Reflections / Stories

Professional Development

PaperCupHolderI remember one lunch break on a training course in Korea, more precisely, our afterlunch coffee in a paper cup. I was bringing one for my colleague who had not joined us for that meal because she was busy preparing her input session. I was carrying our coffee in the paper cup holder you can see in the picture. In the elevator I had a conversation with one of the course participants, and I jokingly said that I can plan a lesson about (or using) this paper cup holder. She looked surprised, and then said: ‘Are you always thinking about teaching?’

That this short exchange made me reflect on my beliefs, and let me share some of them here. One thing I believe about being a good language teacher is actually being able to plan and teach lessons in response to my students, to what happens in the real world, to the context I am in, etc. Another thing I believe is that teacher’s personality, identity and integrity is crucial for successful teaching and more importantly for student learning. Now, to keep being a good teacher one needs to constantly develop professionally (a third firm belief of mine)

So, what exactly does it mean to ‘develop professionally’ in the ELT job? There are tons of ideas, including observing and being observed, giving and receiving feedback from students and colleagues, attending training courses and conferences, reading, blogging, using an unfamiliar course book, and many more ways (perhaps a topic for a separate entry) I think that each and every of the above mentioned are wonderful ways to help a teacher be enthusiastic about the job they are doing and find new and ‘fresh’ perspectives about it.

However, I also see another side of this coin: if we take a typical teaching week, it will consist of planning and teaching classes (usually the actual contact hours vary, but can be between 18-24 per week), plus filling our the required school paperwork (again, the amount is different depending on the school and culture), meeting parents, grading homework, marking tests, etc. If a teacher is also a non-native speaker of a English, like myself, this also means developing one’s own language proficiency. (perhaps this is also true for any other subject teacher) If you add family duties and household chores here the week will be quite packed. Doing any extra professional development outside the school hours means having even more time spent ‘at work’. Hopefully, if this is the job a teacher chose and likes, this is a time well-spent and the satisfaction and learning is a great pay off.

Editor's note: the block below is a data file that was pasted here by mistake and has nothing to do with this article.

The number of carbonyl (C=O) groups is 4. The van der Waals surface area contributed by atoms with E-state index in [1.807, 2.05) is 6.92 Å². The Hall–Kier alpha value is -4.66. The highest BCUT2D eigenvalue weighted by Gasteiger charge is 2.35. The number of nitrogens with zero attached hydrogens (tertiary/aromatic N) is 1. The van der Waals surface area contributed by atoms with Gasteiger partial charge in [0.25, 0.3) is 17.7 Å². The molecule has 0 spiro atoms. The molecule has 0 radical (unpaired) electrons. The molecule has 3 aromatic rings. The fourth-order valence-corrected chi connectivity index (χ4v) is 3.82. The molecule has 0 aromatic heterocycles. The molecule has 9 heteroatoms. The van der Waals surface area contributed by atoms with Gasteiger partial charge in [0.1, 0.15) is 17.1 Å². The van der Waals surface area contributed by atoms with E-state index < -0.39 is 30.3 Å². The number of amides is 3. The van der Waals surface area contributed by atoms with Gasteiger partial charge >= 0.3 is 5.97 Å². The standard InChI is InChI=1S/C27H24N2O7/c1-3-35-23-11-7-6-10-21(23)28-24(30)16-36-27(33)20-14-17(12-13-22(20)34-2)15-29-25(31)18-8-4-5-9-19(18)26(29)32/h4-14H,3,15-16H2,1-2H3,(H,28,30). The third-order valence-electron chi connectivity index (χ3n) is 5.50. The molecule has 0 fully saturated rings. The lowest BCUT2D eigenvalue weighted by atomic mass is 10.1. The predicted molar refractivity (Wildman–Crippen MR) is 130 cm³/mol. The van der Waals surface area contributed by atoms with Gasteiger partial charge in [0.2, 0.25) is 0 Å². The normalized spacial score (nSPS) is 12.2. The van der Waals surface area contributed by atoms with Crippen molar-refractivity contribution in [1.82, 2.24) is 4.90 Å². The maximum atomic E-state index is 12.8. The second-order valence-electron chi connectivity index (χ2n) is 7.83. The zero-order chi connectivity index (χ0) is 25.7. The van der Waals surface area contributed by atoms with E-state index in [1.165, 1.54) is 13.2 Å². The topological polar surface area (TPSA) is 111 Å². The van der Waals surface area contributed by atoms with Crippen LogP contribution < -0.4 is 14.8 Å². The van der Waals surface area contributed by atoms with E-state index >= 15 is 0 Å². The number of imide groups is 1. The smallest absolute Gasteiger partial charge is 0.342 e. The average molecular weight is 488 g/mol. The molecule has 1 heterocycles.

I have been writing all this with one question in mind: does professional development equal personal development? And does it always have to be hard work? I get back to the beliefs stated at the beginning about the role of a teacher in the classroom, and in particular, a language learning classroom. I am wondering if spending all the possible time planning lessons and learning new activities simply ‘steals’ the time from watching a new movie, for example, reading a fiction book, having a stroll in a park and talking to people who are not teachers or educators, etc. Does this develop us personally? Emotionally? Does it help us teachers create better lessons and respond to students? I would give all ‘yes’-es here. And can developing only professionally and leaving the personal part aside lead to burning out and tiredness? Another ‘yes’ for me.

In any case the ‘golden middle’ would perhaps be the best choice. Also, perhaps in our life there will be times when we have more space for professional development in a more ‘traditional’ sense, and there will be also times to live more outside the classroom and to bring back the inspiration and ideas that are fresh and ‘real’.

Just one last thing: I have not planned a lesson about that paper cup holder (yet?) Who knows, maybe one day it can become a speaking lesson about coffee? Friends? What you talk about when you meet for a coffee? Or about being ‘green’ and recycling where possible? Or this can be a good warmer for the students to guess what the object means to me, and where it comes from, and so on. Wait, this means thinking as a teacher again! 🙂

P.S. I am grateful for the job I have, which demands to be both a professional and an interesting person. At this point I can’t say that I am good at both, but the whole idea of this balance helps me learn a lot. I just wanted to say this in the week of Thanksgiving!

Posted by Zhenya

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